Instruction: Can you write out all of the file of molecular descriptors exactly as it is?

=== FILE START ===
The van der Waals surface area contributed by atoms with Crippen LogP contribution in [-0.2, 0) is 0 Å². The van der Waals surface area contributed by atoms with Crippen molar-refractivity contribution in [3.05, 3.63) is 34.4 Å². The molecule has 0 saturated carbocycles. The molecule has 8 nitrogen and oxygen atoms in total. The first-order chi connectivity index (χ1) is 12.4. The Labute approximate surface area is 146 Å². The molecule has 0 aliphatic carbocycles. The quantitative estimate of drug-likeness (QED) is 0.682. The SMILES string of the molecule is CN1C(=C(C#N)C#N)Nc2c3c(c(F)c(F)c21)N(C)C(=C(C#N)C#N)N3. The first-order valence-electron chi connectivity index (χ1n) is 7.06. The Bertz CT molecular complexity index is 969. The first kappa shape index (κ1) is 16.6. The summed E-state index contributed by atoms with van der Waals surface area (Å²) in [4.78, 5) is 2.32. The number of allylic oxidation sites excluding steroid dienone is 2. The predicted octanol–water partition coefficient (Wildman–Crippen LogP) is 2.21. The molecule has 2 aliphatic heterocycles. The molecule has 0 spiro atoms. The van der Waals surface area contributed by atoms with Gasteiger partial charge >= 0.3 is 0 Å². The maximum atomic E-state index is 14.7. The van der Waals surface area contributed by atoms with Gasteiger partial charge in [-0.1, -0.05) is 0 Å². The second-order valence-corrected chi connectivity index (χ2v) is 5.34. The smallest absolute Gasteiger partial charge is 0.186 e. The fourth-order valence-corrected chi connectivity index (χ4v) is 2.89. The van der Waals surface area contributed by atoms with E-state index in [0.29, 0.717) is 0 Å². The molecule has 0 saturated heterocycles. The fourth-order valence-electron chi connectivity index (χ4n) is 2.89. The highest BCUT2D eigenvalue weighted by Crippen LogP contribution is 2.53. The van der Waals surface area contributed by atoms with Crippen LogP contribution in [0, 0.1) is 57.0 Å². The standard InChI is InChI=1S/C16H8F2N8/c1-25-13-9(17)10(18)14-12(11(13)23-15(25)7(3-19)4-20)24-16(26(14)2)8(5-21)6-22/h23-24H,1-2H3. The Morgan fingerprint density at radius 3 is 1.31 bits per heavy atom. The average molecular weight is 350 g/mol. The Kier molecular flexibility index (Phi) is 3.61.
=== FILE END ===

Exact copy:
The van der Waals surface area contributed by atoms with Crippen LogP contribution in [-0.2, 0) is 0 Å². The van der Waals surface area contributed by atoms with Crippen molar-refractivity contribution in [3.05, 3.63) is 34.4 Å². The molecule has 0 saturated carbocycles. The molecule has 8 nitrogen and oxygen atoms in total. The first-order chi connectivity index (χ1) is 12.4. The Labute approximate surface area is 146 Å². The molecule has 0 aliphatic carbocycles. The quantitative estimate of drug-likeness (QED) is 0.682. The SMILES string of the molecule is CN1C(=C(C#N)C#N)Nc2c3c(c(F)c(F)c21)N(C)C(=C(C#N)C#N)N3. The first-order valence-electron chi connectivity index (χ1n) is 7.06. The Bertz CT molecular complexity index is 969. The first kappa shape index (κ1) is 16.6. The summed E-state index contributed by atoms with van der Waals surface area (Å²) in [4.78, 5) is 2.32. The number of allylic oxidation sites excluding steroid dienone is 2. The predicted octanol–water partition coefficient (Wildman–Crippen LogP) is 2.21. The molecule has 2 aliphatic heterocycles. The molecule has 0 spiro atoms. The van der Waals surface area contributed by atoms with Gasteiger partial charge >= 0.3 is 0 Å². The maximum atomic E-state index is 14.7. The van der Waals surface area contributed by atoms with Gasteiger partial charge in [-0.1, -0.05) is 0 Å². The second-order valence-corrected chi connectivity index (χ2v) is 5.34. The smallest absolute Gasteiger partial charge is 0.186 e. The fourth-order valence-corrected chi connectivity index (χ4v) is 2.89. The van der Waals surface area contributed by atoms with E-state index in [0.29, 0.717) is 0 Å². The molecule has 0 saturated heterocycles. The fourth-order valence-electron chi connectivity index (χ4n) is 2.89. The highest BCUT2D eigenvalue weighted by Crippen LogP contribution is 2.53. The van der Waals surface area contributed by atoms with Crippen LogP contribution in [0, 0.1) is 57.0 Å². The standard InChI is InChI=1S/C16H8F2N8/c1-25-13-9(17)10(18)14-12(11(13)23-15(25)7(3-19)4-20)24-16(26(14)2)8(5-21)6-22/h23-24H,1-2H3. The Morgan fingerprint density at radius 3 is 1.31 bits per heavy atom. The average molecular weight is 350 g/mol. The Kier molecular flexibility index (Phi) is 3.61.